CURRENT ROLE: Utility fielder
POTENTIAL: Utility fielder
RATING: 6B

 

May 31, 2022

Edward Cabrera (RHP, MIA)
As Cody Poteet goes on the IL, the Marlins are going to call up Edward Cabrera and have him enter the rotation beginning with the May 31 matchup against the Rockies. The 24-year-old right-hander pitched seven games for the Marlins in 2021 with moderate results. His surface stats were not great (5.81 ERA/1.633 WHIP), and his skills were also alarming (23% strikeout rate, 16% walk rate). Repeating Triple-A to start this season, his skills are improved (32% strikeout rate, 12% walk rate). That struggle to throw strikes will hold him back from his potential. Otherwise this is a starter’s skill set with a four-pitch mix of which three of them are plus pitches. The 6’5″, 217-pound Cabrera has an upper-90s FB, a very good changeup and slider, and a curve that is a quality pitch as well. He gets the strikeouts, but as long as the walks pile up, it will lead to ugly surface stats. If he gets his control issues ironed out, he has the pitches to be a No. 3 starter in the rotation.
STATS: Cabrera Baseball-Reference page
OTHER COVERAGE: No. 5 on MIA Org Report; No. 53 on HQ100; The Eyes Have It – August 10th, 2021
CURRENT ROLE: #5 starter
POTENTIAL: #3 starter
RATING: 8C

Kody Clemens (2B, DET)
Kody Clemens was called up when Robbie Grossman was put on the IL. When Clemens first appears it will be his major league debut. The 6’1″, 170-pound second baseman/third baseman/right fielder began the year in Triple-A where he put up a very nice .283/.316/.527 batting line in 197 PA. As noted, the lefty batting Clemens can cover both the infield and the outfield, making him an ideal utility bat in the major leagues. His skills are decent but not plus, other than his power, which can lead to double-digit HRs. He has some speed for a handful of bases. His BA this year at Toledo notwithstanding, his BA is not likely to be high. He looks for FBs to drive and can be beat by major league off-speed pitches. He’s 26 now, and repeating Triple-A, so while the opportunity might be short-lived this time, there’s not much more for him to prove in the minors.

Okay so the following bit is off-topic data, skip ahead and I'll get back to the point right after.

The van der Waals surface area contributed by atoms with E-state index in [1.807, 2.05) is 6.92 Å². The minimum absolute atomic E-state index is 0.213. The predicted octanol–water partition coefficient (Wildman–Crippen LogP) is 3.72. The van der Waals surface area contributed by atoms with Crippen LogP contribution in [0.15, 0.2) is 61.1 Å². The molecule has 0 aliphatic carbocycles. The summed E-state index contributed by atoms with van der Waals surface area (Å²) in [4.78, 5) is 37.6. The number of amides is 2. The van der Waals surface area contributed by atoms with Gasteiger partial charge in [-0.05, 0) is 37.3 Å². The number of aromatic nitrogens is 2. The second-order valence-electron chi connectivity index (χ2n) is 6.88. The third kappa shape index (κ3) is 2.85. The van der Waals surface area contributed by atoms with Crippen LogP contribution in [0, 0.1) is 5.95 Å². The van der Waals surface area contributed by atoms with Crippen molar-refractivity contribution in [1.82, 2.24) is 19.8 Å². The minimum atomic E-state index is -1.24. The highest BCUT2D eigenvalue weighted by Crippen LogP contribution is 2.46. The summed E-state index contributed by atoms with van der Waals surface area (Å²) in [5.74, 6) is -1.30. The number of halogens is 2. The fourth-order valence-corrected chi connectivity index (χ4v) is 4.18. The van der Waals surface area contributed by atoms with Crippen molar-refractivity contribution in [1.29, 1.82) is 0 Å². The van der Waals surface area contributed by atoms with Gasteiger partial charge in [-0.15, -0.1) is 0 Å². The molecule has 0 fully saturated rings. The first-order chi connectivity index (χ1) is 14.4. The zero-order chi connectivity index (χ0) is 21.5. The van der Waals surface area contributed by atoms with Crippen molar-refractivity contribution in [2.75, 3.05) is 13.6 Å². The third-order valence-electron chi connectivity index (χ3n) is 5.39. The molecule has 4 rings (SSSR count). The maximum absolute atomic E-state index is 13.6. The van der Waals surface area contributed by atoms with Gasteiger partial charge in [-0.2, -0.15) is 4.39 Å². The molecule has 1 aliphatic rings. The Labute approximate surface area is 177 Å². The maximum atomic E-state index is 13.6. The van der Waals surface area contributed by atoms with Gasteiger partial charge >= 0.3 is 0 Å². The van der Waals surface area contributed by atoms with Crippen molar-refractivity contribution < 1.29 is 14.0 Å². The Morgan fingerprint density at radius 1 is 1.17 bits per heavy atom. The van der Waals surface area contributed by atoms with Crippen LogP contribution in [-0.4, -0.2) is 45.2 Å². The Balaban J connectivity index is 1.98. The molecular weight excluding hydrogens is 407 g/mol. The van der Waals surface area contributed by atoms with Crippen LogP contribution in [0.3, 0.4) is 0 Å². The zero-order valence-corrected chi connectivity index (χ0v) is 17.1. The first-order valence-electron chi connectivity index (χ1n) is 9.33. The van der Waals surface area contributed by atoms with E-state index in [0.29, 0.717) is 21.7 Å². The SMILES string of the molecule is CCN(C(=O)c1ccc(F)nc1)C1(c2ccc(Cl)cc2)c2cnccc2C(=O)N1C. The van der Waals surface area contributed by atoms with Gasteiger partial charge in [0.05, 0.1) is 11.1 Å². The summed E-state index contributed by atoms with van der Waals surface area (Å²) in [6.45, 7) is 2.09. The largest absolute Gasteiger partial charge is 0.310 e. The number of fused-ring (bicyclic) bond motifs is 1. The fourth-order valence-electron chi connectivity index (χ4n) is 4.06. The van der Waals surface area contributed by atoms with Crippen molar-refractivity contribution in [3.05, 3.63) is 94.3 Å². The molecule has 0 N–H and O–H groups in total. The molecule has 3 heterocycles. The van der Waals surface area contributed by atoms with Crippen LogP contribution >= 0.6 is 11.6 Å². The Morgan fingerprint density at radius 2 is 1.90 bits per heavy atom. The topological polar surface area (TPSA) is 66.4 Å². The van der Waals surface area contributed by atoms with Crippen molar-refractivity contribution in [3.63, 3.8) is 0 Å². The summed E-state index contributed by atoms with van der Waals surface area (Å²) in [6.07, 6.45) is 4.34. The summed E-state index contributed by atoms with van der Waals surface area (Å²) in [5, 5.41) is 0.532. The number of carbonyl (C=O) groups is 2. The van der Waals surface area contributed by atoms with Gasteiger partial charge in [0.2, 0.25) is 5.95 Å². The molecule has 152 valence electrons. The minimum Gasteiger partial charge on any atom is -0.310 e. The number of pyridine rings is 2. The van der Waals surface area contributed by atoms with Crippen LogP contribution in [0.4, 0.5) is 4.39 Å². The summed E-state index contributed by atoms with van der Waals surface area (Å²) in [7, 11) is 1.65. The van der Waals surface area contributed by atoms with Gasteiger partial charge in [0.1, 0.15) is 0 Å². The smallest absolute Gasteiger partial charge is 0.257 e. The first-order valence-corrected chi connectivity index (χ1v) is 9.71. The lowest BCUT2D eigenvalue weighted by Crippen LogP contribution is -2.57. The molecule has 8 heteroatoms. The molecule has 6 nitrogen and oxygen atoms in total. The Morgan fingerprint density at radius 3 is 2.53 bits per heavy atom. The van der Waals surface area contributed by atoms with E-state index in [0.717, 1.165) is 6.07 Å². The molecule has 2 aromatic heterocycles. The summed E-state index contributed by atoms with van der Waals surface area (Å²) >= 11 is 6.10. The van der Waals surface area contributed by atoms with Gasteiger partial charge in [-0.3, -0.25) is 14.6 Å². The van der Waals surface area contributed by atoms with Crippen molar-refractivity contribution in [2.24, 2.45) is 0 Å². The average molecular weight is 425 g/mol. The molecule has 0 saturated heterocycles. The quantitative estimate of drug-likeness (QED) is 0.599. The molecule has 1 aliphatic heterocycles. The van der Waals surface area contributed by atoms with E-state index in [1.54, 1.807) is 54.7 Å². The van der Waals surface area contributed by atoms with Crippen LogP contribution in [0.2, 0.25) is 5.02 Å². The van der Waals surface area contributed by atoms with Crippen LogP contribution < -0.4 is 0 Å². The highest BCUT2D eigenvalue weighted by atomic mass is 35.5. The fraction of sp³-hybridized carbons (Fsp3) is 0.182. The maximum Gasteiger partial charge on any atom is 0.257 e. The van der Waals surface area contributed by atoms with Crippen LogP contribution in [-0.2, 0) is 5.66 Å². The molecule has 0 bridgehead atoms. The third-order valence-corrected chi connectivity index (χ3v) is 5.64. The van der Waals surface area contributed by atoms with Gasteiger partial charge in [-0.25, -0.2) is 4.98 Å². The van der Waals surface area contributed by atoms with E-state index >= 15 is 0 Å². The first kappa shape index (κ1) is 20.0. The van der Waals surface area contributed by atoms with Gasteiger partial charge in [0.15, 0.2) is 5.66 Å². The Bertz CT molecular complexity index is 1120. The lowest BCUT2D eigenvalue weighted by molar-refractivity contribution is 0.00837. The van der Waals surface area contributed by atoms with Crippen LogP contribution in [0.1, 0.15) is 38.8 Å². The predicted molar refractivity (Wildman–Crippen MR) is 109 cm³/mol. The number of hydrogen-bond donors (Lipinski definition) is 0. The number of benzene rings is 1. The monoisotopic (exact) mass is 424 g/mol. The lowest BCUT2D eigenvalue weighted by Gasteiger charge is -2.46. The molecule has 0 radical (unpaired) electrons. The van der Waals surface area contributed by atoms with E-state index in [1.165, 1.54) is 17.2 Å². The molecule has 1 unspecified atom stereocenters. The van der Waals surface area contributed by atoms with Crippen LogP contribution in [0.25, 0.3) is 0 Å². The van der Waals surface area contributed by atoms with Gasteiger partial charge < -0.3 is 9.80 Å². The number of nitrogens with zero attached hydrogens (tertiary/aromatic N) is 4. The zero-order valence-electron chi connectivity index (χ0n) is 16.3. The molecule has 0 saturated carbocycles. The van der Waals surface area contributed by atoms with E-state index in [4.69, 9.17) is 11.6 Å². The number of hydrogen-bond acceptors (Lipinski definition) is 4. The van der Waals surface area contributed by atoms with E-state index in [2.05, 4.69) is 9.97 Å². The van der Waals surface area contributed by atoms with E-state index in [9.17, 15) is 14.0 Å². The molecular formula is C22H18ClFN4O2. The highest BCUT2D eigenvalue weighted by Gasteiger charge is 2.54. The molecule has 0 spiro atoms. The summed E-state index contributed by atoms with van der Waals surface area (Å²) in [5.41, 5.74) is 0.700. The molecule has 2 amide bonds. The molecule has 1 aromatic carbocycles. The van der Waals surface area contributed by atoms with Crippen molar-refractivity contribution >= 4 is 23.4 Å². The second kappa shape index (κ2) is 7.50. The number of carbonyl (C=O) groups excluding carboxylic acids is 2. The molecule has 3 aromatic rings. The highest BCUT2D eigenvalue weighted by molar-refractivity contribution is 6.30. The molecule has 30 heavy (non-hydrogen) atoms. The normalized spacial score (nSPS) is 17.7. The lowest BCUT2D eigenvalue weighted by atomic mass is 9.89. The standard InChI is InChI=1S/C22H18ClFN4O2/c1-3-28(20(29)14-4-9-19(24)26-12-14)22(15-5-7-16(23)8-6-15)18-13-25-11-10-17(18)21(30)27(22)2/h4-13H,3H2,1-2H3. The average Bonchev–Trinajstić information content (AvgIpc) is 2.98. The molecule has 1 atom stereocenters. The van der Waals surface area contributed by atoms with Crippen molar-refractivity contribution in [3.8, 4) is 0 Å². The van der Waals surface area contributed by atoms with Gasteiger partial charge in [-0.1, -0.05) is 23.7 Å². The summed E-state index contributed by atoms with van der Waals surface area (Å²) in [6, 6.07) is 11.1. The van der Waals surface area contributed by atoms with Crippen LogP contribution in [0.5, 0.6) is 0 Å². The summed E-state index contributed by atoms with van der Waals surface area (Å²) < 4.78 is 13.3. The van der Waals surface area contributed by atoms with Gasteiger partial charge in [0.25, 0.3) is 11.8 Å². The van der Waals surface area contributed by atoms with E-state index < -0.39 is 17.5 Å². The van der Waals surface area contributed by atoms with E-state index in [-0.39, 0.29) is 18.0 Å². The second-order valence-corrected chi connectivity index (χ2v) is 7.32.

STATS: Clemens Baseball-Reference page
CURRENT ROLE: Bench depth
POTENTIAL: Utility player
RATING: 6B

Anderson Espinoza (RHP, CHC)
Called up as the 27th-man for the May 30 doubleheader, Anderson Espinoza will give the Cubs bullpen depth. The 6’0″, 208-pound right-hander began the season in Double-A Tennessee where he started eight games, striking out 36 of the 121 batters he faced while walking 14. That’s been the pattern for the 24-year-old: lots of strikeouts, but too many walks. He has had two Tommy John surgeries in his past, so even to get this far is a triumph. Espinoza rides his upper-90s FB to get the strikeouts. His curve is his only other average pitch, a high-80s offering. His changeup and slider are less effective. He can use his two good pitches more effectively out of the pen, though as he has shown in Double-A, he can give the team innings if they need it. In the long run, he’s more likely bullpen bound, and can be quite a good one if he gets his control in better shape.
STATS: Espinoza Baseball-Reference page
CURRENT ROLE: 27th man
POTENTIAL: Setup reliever
RATING: 8E

Nelson Velázquez (OF, CHC)
Replacing Jonathan Villar on the active roster is 23-year-old outfielder Nelson Velázquez to make his major league debut. The 6’0″, 190-pound Velázquez began the year in Double-A for 22 games, then moved to Triple-A Iowa for 19 more games. He put up a .288/.394/.700 line in Tennessee, but that dipped to .214/.294/.414 in Iowa. In the 2022 Minor League Baseball Analyst, Chris Blessing noted that Veláquez flattened out his swing plane to reduce his extreme uppercut. That helped cut down on his whiffs, and helped him more consistently reach his maximum exit velocity marks. Unfortunately so far this year his K% rate has been high, though the results when he does connect have been superior. His new-found strength leads us to think he could put up 20 HRs. Add a dozen SBs to the mix and a decent OBP and you have a potential starting outfielder. Since he has so little time spent at Triple-A, and struggled thus far, it would not be a surprise to see him return and work on consolidating his skills.
STATS: Velázquez Baseball-Reference page